I'm always writing about fundraising effectiveness, and thought maybe it would be a good idea to define the term itself. So I was happy to find a great article at BoardSource. BoardSource, the definitive resource for all things nonprofit-board-related, did some excellent research and came up with powerful messages insights about fundraising effectiveness. But they overlooked a critical component: how to manage the people who raise the money.
Fundraising is hard enough, so it's easy to fall back on the idea that any donor will do. But you might not know what it costs your nonprofit, if you lack a documented ideal-donor profile including giving motivations. The cost could run into thousands of dollars - per hour.
There are hundreds, maybe even thousands of articles out there about forming a general strategy for donor engagement. However, very few take into consideration that every organization is different. Cookie-cutter solutions just won’t cut it for most organizations. We recently formed a partnership with Morweb, an innovative company specializing in website design and management specifically for nonprofit organizations.
Morweb founder Murad Bushnaq wrote this blog post for us. See his bio and photo at the end of this post.
The terms “sales” and "selling" make a lot of nonprofit people nervous, which is too bad. There are many beneficial sales skills nonprofits would be wise to adopt, especially if you're raising major gifts and corporate sponsorship. So kindly overcome your distaste for “sales” and “selling” and read on. Fundraising and selling are two ways to generate income. Why not see what our for-profit brethren are doing that we could use??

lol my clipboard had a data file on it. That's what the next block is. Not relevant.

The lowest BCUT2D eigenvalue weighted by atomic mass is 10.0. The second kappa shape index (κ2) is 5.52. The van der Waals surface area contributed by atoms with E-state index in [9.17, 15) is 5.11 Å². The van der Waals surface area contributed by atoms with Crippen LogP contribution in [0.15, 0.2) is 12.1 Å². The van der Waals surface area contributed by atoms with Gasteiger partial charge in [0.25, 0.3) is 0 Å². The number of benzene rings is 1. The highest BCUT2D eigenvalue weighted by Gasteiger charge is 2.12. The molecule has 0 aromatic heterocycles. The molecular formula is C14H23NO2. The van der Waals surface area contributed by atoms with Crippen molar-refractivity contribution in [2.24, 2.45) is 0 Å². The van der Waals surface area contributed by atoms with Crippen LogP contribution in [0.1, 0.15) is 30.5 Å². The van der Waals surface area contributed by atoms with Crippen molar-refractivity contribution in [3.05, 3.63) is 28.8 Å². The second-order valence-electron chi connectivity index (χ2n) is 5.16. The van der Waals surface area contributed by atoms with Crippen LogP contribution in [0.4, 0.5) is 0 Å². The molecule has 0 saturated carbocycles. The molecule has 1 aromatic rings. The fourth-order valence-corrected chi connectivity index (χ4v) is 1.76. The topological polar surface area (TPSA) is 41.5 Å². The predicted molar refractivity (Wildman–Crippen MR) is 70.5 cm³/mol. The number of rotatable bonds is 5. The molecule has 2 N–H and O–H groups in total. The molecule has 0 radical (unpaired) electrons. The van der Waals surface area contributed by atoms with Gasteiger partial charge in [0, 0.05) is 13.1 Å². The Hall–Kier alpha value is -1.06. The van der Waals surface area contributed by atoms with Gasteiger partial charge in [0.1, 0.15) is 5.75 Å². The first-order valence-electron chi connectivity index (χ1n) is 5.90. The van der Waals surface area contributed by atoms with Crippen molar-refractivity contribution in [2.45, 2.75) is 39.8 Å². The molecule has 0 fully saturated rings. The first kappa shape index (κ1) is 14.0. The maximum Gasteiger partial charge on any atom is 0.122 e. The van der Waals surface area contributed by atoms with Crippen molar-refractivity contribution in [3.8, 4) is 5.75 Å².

Fundraising professionals, are you burned out from too many holiday parties, cheese platters, cheap wine, and endless networking? Did the board ask you to hold "just one more holiday party" this year? Does "holiday cheer" start to sound like "holiday torture" around now? If that's the case, you're suffering from EFS - Extreme Fundraising Stress. This malady occurs most frequently at the end of the year, when you and every other fundraising professional and nonprofit executive are driving the bulk of their annual appeals and special events. If EFS is getting you down, it's time to use the Bristol Strategy Group SMART Tips for a stress-free and productive holiday season:
Tired of donor prospects who promise much but deliver little? Wasting time on donors who can't seem to make up their minds? No surprise. Raising major gifts (or major anythings) is hard work. Plus it's even tougher when your "prospects" turn out to be DOA - dead on arrival. They don't really have the money. They don't really love your mission. Or they just don't like you, personally. Sigh.
As all good fundraising managers know, raising money requires heavy-duty attention to ROI – return on investment. And the stakes go up when you’re looking for major gifts. Today's blog is a guest post from our official partners at DonorSearch, the experts in prospect research.
This is the fourth in our series on fundraising management. Last time we talked about Three Major Duties of Great Fundraising Management. This time we’ll discuss the must have management tools for your teams fundraising success.
This is the third article in our series on fundraising management. This time, we’ll discuss how good management practices remove obstacles to success. This is one of the three majorduties of management. And by the way, we’ll reveal (gasp!) the difference between management and “managers.”